As the reach of empires expanded in the nineteenth century, metropolitan curiosity grew about the myriad peoples and cultures now subject to European rule. While images of different ‘ethnic types’ had long been circulated, there was now an increased appetite for entertainments that fed into notions of the ‘primitive’, ‘savage’, and ‘exotic’, spurring the movement of artefacts, human remains—and humans themselves—to Europe for display. In particular, ethnological shows offered spectators a chance to watch foreign peoples enact aspects of their culture, making a performance of racial difference. In this session, we will examine how such entertainments helped to consolidate the sense that non-Europeans were fundamentally dissimilar to Europeans in both body and mind.
-What accounts for the popularity of ‘racial’ entertainments in the late nineteenth/early twentieth centuries?
-How did ethnological shows shape popular ideas about race?
-Did racial exhibitions in Europe help to justify imperialism?
-To what extent were performers in ethnological exhibitions able to shape their own image?
*Bernth Lindfors, Early African Entertainments Abroad: From the Hottentot Venus to Africa's First Olympians (Madison, 2014), 'Ch 7: Dr Kahn and the Niam-Niams', pp.123-130. [e-book]
*Saloni Mathur, ‘Living Ethnological Exhibits: The Case of 1886,’ Cultural History 15 (2000), 492-524 [e-journal]
*Jan Nederveen Pieterse, White on Black: Images of Africa and Blacks in Western Popular Culture (New Haven, 1992), ‘Ch. 5: Colonialism and Western Popular Culture’, pp.76-101[extracts]
**Sadiah Qureshi, ‘Displaying Sara Baartman, the “Hottentot Venus”’, History of Science, 42 (2004), 233-257 [e-journal]
*Andrew Zimmerman, Anthropology and Antihumanism in Imperial Germany (Chicago, 2001), ‘Ch. 1: Exotic Spectacles and the Global Context of German Anthropology,’ pp. 15-27 [e-book]
Rikke Andreassen, Human Exhibitions: Gender and Sexuality in Ethnic Displays (London, 2015)
Nicolas Bancel, Thomas David and Dominic Thomas, The Invention of Race: Scientific and Popular Representations (New York, 2014)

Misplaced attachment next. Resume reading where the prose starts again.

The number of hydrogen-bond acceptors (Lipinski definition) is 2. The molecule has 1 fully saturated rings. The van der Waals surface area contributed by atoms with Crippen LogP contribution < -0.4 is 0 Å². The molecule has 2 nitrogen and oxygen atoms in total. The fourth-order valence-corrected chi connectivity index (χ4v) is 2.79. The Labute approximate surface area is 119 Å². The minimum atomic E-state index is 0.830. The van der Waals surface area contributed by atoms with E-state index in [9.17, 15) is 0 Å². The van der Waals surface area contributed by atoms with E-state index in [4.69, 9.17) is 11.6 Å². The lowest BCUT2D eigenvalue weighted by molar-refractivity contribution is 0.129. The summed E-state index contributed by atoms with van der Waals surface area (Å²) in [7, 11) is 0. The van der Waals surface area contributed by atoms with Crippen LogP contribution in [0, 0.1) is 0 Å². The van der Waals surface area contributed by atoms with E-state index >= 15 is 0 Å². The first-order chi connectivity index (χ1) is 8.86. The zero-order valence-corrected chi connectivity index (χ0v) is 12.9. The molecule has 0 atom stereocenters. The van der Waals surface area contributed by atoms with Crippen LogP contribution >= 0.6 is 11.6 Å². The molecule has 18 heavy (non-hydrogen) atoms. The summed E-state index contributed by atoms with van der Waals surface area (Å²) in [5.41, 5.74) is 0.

Tim Barringer, ‘Images of Otherness and the Visual Production of Difference: Race and Labour in Illustrated Texts, 1850-1865,’in Shearer West (ed.) The Victorians and Race (Aldershot, 1996), pp. 34-52.
Pascal Blanchard, Gilles Boetsch, Eric Deroo and Sandrine Lemaire 'Introduction: Human Zoos: The Greatest Exotic Shows in the West,' in Pascal Blanchard et al (eds.), Human Zoos: Science and Spectacle in the Age of Colonial Empires (Liverpool, 2008), pp. 1-49 [extracts]
Marieke Bloembergen, The Netherlands and the Dutch East Indies at the World Exhibitions, 1880-1931, tr. Beverley Jackson (Singapore, 2006)
Alice L. Conklin, In the Museum of Man: Race, Anthropology, and Empire in France, 1850-1950 (Ithaca, 2013), ‘Ch.4: Skulls on Display: Antiracism, Racism, and Racial Science,’ pp. 145-188.
Clifton C. Crais and Pamela Scully, Sara Baartman and the Hottentot Venus: A Ghost Story and Biography (Princeton, 2011)
Katelyn Knox, Race on Display in 20th and 21st Century France (Liverpool, 2016), [e-book]
Bernth Lindfors (ed.) Africans on Stage: Studies in Ethnological Show Business (Bloomington, 1999)
Anne Maxwell, Colonial Photography and Exhibitions: Representatives of the ‘Native’ and the Making of European Identities (London, 1999)
Sadiah Qureshi, Peoples on Parade: Exhibitions, Empire, and Anthropology in Nineteenth-Century Britain (Chicago, 2011)
Nigel Rothfels, Savages and Beasts: Birth of the Modern Zoo (Baltimore, 2002), ‘Ch. 3: “Fabulous Animals”: Showing People,’ pp. 81-142.
Londa Schiebinger, Nature’s Body: Gender in the Making of Modern Science (Boston, 1993), ‘Ch. 5: Theories of Gender and Race,’ pp.143-183